frequentist friends) to rule between scientific theories. Why? Because in a laymen nutshell, what Bayesian statistics does is tell you how likely your theory is given the data you have observed.
But a question arises: should we feel comfortable accepting one theory over another merely because it is more likely than the alternative? Technically the other may still be correct, just less likely.
And furthermore: what should be the threshold for when we say a theory is unlikely enough that it is ruled out? The particle physics community has agreed at the 5σ level which is a fancy pants way of saying essentially the theory has a 99.9999426697% chance of being wrong. Is this too high, too low or just right?
The Inverse Problem: For an example lets assume that supersymmetry (SUSY) is correct and several SUSY particles are observed at the LHC. Now, it seems like there are 5 bajillion SUSY models that can explain the same set of data. For example, I coauthored a paper on SUSY where we showed that for a certain SUSY model, a wide variety of next-to-lightest SUSY particles are possible. (See plot above). Furthermore, other SUSY models can allow for these same particles.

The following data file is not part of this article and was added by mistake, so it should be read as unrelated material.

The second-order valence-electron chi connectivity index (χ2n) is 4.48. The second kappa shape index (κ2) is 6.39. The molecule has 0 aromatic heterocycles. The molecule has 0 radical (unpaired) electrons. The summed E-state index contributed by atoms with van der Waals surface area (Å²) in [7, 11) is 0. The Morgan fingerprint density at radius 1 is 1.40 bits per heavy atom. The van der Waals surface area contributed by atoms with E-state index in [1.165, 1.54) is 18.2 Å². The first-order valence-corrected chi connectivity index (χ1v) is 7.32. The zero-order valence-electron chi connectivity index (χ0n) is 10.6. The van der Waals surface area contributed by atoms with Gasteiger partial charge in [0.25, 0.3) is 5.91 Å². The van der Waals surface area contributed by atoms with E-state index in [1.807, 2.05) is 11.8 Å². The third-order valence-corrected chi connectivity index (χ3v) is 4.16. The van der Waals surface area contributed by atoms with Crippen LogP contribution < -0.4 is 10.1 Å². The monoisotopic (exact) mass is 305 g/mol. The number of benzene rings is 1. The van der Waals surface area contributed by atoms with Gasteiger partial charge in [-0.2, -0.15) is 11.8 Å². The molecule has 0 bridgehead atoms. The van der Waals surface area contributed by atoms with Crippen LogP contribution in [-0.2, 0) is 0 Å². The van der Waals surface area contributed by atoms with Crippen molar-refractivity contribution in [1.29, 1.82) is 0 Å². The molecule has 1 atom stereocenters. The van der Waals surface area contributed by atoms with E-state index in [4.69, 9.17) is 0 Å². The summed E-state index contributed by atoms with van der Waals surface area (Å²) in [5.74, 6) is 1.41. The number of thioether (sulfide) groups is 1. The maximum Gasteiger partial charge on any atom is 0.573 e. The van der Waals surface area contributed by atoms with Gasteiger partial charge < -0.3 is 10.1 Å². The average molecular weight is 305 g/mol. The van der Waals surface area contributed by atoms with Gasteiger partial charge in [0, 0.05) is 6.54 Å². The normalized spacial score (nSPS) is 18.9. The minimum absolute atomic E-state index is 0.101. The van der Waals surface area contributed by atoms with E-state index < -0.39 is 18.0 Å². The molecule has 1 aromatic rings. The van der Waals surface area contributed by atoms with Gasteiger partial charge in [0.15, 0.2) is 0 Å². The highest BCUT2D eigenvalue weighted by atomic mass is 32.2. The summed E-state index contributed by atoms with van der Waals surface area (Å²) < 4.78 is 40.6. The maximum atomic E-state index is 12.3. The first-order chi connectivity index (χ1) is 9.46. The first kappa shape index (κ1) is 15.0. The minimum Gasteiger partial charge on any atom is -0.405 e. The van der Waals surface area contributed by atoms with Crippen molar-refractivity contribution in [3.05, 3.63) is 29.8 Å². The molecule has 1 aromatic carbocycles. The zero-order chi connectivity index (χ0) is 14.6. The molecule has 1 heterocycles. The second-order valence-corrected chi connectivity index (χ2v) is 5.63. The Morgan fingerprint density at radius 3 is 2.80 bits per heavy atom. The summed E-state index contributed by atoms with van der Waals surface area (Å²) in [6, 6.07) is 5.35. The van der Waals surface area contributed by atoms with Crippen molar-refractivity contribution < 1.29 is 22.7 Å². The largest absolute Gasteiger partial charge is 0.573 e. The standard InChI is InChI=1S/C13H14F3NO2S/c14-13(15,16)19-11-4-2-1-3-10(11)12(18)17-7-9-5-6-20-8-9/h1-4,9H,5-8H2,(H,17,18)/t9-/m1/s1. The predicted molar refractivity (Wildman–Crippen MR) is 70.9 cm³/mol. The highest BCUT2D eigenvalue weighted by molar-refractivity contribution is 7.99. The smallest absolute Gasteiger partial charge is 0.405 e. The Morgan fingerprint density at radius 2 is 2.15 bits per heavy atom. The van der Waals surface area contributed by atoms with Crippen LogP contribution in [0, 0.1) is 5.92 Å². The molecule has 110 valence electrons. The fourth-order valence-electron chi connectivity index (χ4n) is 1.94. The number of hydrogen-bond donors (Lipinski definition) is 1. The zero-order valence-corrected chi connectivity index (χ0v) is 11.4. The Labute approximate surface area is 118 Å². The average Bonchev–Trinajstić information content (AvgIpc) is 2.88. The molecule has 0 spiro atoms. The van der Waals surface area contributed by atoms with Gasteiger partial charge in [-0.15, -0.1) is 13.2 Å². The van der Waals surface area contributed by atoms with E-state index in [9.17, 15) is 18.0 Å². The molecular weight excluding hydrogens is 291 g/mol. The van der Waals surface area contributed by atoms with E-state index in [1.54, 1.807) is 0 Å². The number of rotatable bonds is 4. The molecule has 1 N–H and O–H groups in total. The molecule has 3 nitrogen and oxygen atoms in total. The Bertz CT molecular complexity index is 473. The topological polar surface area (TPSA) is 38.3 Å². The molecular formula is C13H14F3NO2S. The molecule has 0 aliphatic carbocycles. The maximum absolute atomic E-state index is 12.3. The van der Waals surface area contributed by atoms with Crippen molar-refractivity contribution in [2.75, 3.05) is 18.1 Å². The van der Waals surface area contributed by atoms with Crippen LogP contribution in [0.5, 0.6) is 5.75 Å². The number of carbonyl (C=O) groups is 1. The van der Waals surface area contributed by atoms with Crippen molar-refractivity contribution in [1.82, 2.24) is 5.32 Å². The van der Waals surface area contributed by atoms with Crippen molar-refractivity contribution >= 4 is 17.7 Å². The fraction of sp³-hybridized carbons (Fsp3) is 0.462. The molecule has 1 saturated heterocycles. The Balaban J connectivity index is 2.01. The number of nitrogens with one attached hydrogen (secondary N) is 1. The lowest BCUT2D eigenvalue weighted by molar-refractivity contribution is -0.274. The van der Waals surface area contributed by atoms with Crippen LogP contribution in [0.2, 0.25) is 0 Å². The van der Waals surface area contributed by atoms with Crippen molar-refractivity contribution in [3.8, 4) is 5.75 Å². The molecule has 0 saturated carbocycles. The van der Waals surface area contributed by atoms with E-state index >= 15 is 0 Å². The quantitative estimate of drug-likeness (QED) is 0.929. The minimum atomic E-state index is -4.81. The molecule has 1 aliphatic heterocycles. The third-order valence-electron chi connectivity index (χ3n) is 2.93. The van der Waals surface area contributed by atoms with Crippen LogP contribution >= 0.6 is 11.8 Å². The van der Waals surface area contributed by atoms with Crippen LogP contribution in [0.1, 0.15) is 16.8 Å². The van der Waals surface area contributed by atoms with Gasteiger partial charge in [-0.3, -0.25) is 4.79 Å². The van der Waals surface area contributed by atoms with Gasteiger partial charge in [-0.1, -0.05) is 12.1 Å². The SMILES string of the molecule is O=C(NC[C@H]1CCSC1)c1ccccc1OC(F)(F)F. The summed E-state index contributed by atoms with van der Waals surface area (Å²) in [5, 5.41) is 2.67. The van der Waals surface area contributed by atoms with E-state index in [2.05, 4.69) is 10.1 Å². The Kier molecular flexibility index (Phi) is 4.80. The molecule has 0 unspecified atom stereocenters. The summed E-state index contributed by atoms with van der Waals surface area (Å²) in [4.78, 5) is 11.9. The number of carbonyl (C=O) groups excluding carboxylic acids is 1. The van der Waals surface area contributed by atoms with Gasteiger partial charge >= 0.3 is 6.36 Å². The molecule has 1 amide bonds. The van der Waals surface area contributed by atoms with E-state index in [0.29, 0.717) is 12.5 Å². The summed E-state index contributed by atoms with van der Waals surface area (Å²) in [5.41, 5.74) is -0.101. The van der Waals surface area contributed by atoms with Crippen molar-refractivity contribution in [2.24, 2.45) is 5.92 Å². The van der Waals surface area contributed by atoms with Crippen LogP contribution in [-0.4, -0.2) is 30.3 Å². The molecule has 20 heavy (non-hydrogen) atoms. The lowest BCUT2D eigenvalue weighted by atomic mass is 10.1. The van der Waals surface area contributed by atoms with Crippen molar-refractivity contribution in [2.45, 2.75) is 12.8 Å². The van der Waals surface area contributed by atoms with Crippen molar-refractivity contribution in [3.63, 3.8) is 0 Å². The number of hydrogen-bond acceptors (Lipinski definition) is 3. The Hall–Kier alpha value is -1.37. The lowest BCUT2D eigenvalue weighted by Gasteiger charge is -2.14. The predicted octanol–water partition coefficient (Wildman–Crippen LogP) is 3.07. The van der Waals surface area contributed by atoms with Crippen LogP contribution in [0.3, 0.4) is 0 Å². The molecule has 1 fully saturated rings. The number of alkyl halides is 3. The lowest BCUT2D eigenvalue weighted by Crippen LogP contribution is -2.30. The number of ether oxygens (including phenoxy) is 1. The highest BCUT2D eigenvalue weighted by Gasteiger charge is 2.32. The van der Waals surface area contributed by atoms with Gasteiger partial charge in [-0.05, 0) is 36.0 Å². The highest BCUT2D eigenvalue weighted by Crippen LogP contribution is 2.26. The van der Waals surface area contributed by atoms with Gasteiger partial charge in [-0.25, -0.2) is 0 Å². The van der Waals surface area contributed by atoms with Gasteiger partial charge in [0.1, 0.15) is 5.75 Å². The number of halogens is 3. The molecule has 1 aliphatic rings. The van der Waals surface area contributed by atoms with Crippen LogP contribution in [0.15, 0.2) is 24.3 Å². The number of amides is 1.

So, how do we decide between this plethora of models given many of them can find a way to account for the same data? I am calling this the inverse problem: the problem where many theories allow for the same data so given that data how can you know what theory is correct?
So again I will ask: should we really be choosing between two theories that can reproduce the same data but one has an easier time doing it than another? Is this just a sophisticated application of Ockham's razor? Should we as scientists say "The LHC has shown this theory X to be true" when in reality theory Y could technically also be true but is just far less likely?
What do you think?